All I’m saying to the victim’s families is this: your husband/brother/baby-daddy wasn’t getting that fat old check every other week because he scored so high on his GED…
“Hazard pay” is called that for a reason (one that has surprisingly little to do with the “Duke Boys”).
But I’m not here to talk about them. I’m here to talk about Lindsay Lohan. And believe it or not, there is a connection.
Celebrities earn ridiculous amounts of cash for a couple of reasons. One of the reasons is because of their talent. Some actors just deserve to get paid that much. Their talents are so unique.
Another reason is the hazard pay I just mentioned. See, eventually most celebs realize that they’re going to fade away and/or need extensive drug and alcohol treatment. And that don’t come cheap. And for the actors who have remarkably little talent, the talent-to-drug-addict-pay ratio becomes shifted against them. Hence, in their prime, they ask for vast amounts of cash and hope that it’ll hold out until such a time as when they finally find themselves face down at a party in Miami Beach lying unconscious in a puddle of Tara Reid’s puke.
That is if the money hasn’t run out. If they hadn’t spent all of it in the days when they desperately tried to write off “retail therapy” on their taxes as a medical expense.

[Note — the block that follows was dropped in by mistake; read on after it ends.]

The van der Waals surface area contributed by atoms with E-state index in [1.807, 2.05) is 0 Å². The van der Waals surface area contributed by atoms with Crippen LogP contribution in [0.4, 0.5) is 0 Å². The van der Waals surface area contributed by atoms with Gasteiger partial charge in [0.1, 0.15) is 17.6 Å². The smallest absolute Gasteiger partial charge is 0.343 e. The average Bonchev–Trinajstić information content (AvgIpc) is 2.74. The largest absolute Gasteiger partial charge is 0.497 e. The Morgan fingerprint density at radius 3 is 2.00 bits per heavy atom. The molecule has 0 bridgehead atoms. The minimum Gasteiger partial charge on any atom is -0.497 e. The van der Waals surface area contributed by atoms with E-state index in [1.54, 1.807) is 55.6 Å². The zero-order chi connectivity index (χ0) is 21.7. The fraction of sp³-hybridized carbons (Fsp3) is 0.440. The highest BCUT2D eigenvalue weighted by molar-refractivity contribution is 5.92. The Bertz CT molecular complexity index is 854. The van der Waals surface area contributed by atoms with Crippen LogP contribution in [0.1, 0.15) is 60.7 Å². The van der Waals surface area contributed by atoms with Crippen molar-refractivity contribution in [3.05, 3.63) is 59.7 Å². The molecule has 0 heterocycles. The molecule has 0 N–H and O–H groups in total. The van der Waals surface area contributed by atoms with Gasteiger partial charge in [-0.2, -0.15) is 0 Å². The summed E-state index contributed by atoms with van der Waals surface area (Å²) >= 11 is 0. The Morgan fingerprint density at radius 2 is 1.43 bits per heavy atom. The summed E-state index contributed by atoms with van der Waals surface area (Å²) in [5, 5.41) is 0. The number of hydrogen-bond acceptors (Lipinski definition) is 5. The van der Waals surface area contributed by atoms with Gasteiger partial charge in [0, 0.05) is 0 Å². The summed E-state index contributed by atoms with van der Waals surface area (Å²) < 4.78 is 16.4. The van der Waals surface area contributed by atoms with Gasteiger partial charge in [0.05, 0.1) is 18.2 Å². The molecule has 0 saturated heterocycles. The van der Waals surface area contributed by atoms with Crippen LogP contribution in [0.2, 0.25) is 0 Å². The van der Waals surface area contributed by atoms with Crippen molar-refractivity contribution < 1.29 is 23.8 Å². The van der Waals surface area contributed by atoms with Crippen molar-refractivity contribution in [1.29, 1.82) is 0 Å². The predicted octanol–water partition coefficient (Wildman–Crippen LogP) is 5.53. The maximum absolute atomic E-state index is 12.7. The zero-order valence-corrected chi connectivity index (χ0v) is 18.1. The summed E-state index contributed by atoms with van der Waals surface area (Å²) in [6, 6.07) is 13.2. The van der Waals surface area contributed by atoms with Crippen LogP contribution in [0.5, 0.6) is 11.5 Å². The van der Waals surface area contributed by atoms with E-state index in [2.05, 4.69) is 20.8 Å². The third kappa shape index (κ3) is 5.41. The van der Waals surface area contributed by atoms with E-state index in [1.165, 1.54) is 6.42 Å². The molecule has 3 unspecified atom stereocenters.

And some celebrities find that day has come sooner than expected. Which brings us to darling Lindsay. In a recent interview for Vanity Fair she admitted to being bulimic and using drugs “a little.” But she insists that her drugging days are behind her. She’s gotten that “out of her system.” Oh, good.
She was really spiraling downhill, what with her stupid daddy and the fame and money and all, but she’s back on track now. She’s putting that all behind her now. And she credits friends for the change in lifestyle. Even SNL producer Lorne Michaels got in on the act, warning her about her health after an appearance on the show (good old Lorne, always looking out, like he did with John Belushi and Chris Farley). Lohan started “crying” because she knew she “had a problem” but “couldn’t admit it” to herself.
But now she’s admitting to everything. Well, almost everything. She claims to have never used cocaine. Sure. Okay, Lindsay. I believe you. The bulimia made you that skinny. Skinnier than any bulimic has ever been? Okay. Whatever you say.
Don’t you fret though. Lindsay’s going to be just fine. She’s not using drugs. She’s fine, just fine. No tragedies here. Nope. And I don’t think it’s too soon to say so either. What harm could come from relaying messages of hope – even if they are a few hours too soon?!
Lindsay’s in the hospital now, sure. But that’s because of an “asthma attack” that occurred at a New Year’s Eve party in Miami. An asthma attack that was definitely not brought on by cocaine dust or whisky fumes or, god forbid, Tara Reid puke.
Fun Fact: There’s a new TAM Cartoon up today! Newtastic!
And all this talk about the West Virginia debacle and Lindsay Lohan made me realize something…
I really want Lindsay Lohan to fall into a mine.